In the first two weeks of September, Montana Fish, Wildlife and Parks specialists killed three wolves in the Murphy Lake pack for attacking cattle on private land. Over the previous month, the wolves killed seven calves and injured three, according to FWP. In early August, the pack killed three calves and one adult cow on public land near Stryker. When FWP specialists killed the first two of the three wolves, it found them chasing cattle and shot them from a helicopter.
What is odd about the recent behavior of the Murphy Lake pack, among the oldest in northwest Montana, according to FWP Wolf Management Specialist Kent Laudon, is that its wolves have barely ever demonstrated a taste for cattle-killing in the roughly 17 years that the agency has monitored them.
“They kind of became a problem this year out of nowhere,” Laudon said. “It’s surprising all of us.”
The Murphy Lake pack was last documented attacking livestock in 1997 when the wolves killed several sheep. But that year, Laudon said, an explanation was obvious. The winter of 1996-1997 was brutal, with deep, heavy snows and bitterly cold temperatures that killed off a large segment of the whitetail deer population. As a result, there were fewer fawns the following summer for the wolves to eat.
“If we have a drop in the prey base wolves turn to livestock,” Laudon said. “Wolves get in trouble.”
But this most recent winter, while cold and wet, was not as severe as the 1996-1997 winter, and Laudon surmised the weather had “probably minimal, if any, impact on the whitetail deer population.”
Another typical reason why a pack might change its behavior to start attacking livestock has to do with the lead, or alpha wolf, growing old and leading the other wolves to avoid difficult-to-catch deer in favor of easier cattle and sheep. But one of the wolves from the Murphy Lake pack that specialists killed was the alpha female. Though she was 8 years old, which is fairly old for a wolf in northwest Montana, she was in excellent health, Laudon said.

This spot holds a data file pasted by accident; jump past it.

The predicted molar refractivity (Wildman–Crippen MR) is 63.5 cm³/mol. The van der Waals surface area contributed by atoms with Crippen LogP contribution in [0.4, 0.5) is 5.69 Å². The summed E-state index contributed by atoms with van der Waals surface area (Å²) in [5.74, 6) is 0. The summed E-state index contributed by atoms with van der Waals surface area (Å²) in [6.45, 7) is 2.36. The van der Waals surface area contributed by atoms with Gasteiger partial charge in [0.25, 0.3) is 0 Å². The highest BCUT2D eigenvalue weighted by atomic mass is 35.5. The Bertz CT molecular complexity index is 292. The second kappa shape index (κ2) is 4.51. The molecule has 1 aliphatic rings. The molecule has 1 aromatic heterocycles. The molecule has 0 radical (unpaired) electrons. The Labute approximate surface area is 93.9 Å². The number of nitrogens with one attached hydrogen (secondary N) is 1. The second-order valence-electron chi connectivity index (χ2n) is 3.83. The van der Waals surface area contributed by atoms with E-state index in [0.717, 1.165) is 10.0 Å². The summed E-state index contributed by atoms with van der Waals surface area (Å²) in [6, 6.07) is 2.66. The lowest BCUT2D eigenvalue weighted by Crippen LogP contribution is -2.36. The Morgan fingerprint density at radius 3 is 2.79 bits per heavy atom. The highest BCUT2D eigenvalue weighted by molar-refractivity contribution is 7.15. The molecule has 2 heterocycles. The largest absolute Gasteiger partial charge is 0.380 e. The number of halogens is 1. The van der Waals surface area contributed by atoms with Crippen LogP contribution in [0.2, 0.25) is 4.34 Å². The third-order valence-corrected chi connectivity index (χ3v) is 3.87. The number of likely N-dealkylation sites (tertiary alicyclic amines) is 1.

So that theory on the why the pack has begun attacking livestock can be ruled out. All of which leaves FWP specialists stumped for an explanation behind the recent behavior of the Murphy Lake pack.
“There’s probably lots of days that they’re walking through cattle and they don’t bother them,” Laudon said. “This year, for some reason, it’s different.”
Before FWP killed three, the Murphy Lake pack had roughly six adult wolves, and Laudon believes the pack currently has three pups. Two of the three remaining adults now wear radio collars, which should make monitoring their behavior and tracking their movement much easier – though it may not provide any easy answers.
Murphy Lake isn’t the only pack attacking livestock. A newly formed wolf pack, believed to have been in existence for about a year, attacked four cattle near Lost Prairie between Aug. 20 and Sept. 5. New packs form when young wolves leave an established pack, a tendency called “dispersal,” and pair off with another wolf who did the same thing. If the two are in an unoccupied territory, the wolves stay put and form their own new pack.
“They are an established pack, we just haven’t named them yet,” Laudon said. “They likely reproduced last year and the year before.”
FWP specialists killed two wolves and collared a third in the new pack to monitor its location should further cattle attacks occur.
The wolf population and the number of packs in northwest Montana is clearly on the rise. In 2007, FWP recorded 35 livestock and dog kills by wolves. As a result, the agency lethally removed 19 wolves. But as long as the populations of humans, wolves and livestock continue to increase in this part of the state, more encounters seem inevitable – particularly after a spokesman for the U.S. Fish and Wildlife Service indicated last week that the federal government will back away from its attempt to remove gray wolves from the endangered species list in the Northern Rockies.
Laudon hopes the public will continue to report wolf incidents to FWP (751-4586), since the more wolves they can collar, the better specialists can understand the often vexing behavior of wolves.
“We are dependent upon and appreciative of public reporting,” he said. “When people see wolves or wolf signs, we are definitely interested in hearing about it.”
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